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Personality clash with your boss? Tips to cope …

You’re passionate about your job, inspired by your team and your projects. You also admire your boss.

Then, one day, it’s announced your boss is moving on. A slight sense of panic sets in. What if you don’t like the replacement?

If you’re faced with a difficult boss, don’t give up. There are steps to take if life gets a rocky and you find yourself clashing with your manager.

This expert article provides helpful hints on dealing with such a situation. Putting these into action will support you to reduce stress, increase work satisfaction, keep productivity up, and even feel rewarded for handling a delicate situation well.

Assess your boss’ personality

Workplaces are diverse and we’re all different. Understanding your boss’ personality type is an essential first step to gaining a fresh perspective.

Assessing what makes them tick? Are they authoritative? Narcissistic? Pace-setting? An introvert?

Walk in your boss’ shoes

Also assess your boss’ challenges and motivations. Ask a wide range of questions:

Are they under the gun and pressured?

Are they facing enormous responsibilities without adequate resources? Have they been given a super tight deadline?

Were they thrown in the deep-end without an appropriate handover?

Have they been provided with appropriate training?

Do they have the support they require?

Walking in your boss’ shoes and understanding their pressure points can give you valuable insights into what is driving certain behaviours. You may even feel empathetic as a result.

Think about your personality

Sometimes it’s easier to blame others for problems. If you’re clashing with your boss, is it entirely their fault or is part of your personality feeding into the situation?

Chances are your boss isn’t making life difficult for the sake of it. They may not even understand the impact they’re having on the team.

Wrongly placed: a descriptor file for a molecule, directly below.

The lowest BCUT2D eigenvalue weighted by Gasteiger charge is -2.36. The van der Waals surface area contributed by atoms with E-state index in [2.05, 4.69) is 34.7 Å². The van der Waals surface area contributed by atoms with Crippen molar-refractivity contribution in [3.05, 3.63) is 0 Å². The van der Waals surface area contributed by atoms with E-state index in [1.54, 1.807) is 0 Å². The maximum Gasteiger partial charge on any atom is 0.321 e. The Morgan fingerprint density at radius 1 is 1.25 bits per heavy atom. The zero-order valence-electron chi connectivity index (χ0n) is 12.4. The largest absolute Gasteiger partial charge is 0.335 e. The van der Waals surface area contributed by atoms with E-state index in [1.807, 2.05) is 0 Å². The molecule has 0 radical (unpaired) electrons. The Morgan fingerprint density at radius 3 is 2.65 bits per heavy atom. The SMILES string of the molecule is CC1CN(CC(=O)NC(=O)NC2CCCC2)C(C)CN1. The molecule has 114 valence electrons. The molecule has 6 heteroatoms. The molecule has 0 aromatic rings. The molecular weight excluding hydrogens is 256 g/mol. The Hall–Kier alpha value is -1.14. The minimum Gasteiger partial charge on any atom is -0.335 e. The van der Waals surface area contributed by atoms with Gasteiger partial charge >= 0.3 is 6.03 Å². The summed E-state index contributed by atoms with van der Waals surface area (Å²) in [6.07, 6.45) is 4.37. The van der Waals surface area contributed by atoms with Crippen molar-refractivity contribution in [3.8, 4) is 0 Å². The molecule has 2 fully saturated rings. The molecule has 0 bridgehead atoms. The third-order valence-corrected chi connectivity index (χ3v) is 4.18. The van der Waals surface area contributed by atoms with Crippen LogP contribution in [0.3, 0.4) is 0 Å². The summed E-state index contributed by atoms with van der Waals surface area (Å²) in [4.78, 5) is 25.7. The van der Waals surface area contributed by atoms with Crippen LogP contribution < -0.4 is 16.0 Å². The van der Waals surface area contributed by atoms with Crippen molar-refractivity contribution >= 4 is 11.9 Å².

What can you do to better accept the situation? Can you make to ease the situation? Do you need to take responsibility for your behaviour or personality traits?

Have a chat

Think about organising a meeting with your boss to talk about the situation, although handle this delicately. Never walk into your boss’ office, announce you have a problem with their personality or way of operating, and expect to come out as a winner.

Being honest and open in the workplace is healthy, but you need to adopt the right strategy, choose your words carefully and spend time preparing before meeting. And always be 100 per cent professional.

Remember that there’s nothing wrong with asking if there’s a way to work better together. Many boss’ appreciate employees taking initiative to problem solve. Your boss might even be relieved you’ve raised the issue – if you’re feeling unhappy, chances are they are too.

During this chat, focus on what you can do to help with productivity and seamless operations.

Be results-oriented. What practical changes will make your boss’ life easier and ensure results? What support is needed? How can you progress differently?

Avoid bad-mouthing your boss

Although it may be tempting, bad-mouthing your boss with colleagues is unprofessional and risky. Chances are word will get back creating a much bigger problem than your boss’ personality.

Bad-mouthing makes you part of the issue and creates negativity among your team.

If you must vent, do so with a friend or family member, and always outside of working hours.

Focus on your leadership skills

Dealing with challenging people at work is a great leadership skill. Amazing leaders turn negatives into positives.

Read about dealing with challenging personality types to see what leadership skills you can put into action to make life easier.

You could also complete an online personality profile (like DISC) for insights on how you work and what your drivers are – for added perspective.

Also think about how resilient you are at work.

Consult with an expert

If you’ve tried your best and still struggle with a difficult boss, think about consulting with an expert. That could be someone in your HR department or your work’s employee assistance program. Perhaps you can talk to a coach or a mentor.

This will enable you to gain fresh perspectives and concrete ideas for making meaningful change.

Moving on

Sadly, there are times when moving on from a super difficult boss becomes the only option. If that’s the case, be discreet about looking for new opportunities and never let it affect your performance at work.

Don’t blame yourself, either. If you’ve done all you can and are still unhappy, remember that your mental health and work-life balance are of paramount importance. Guilt isn’t going to help you feel better about a situation you can’t control.

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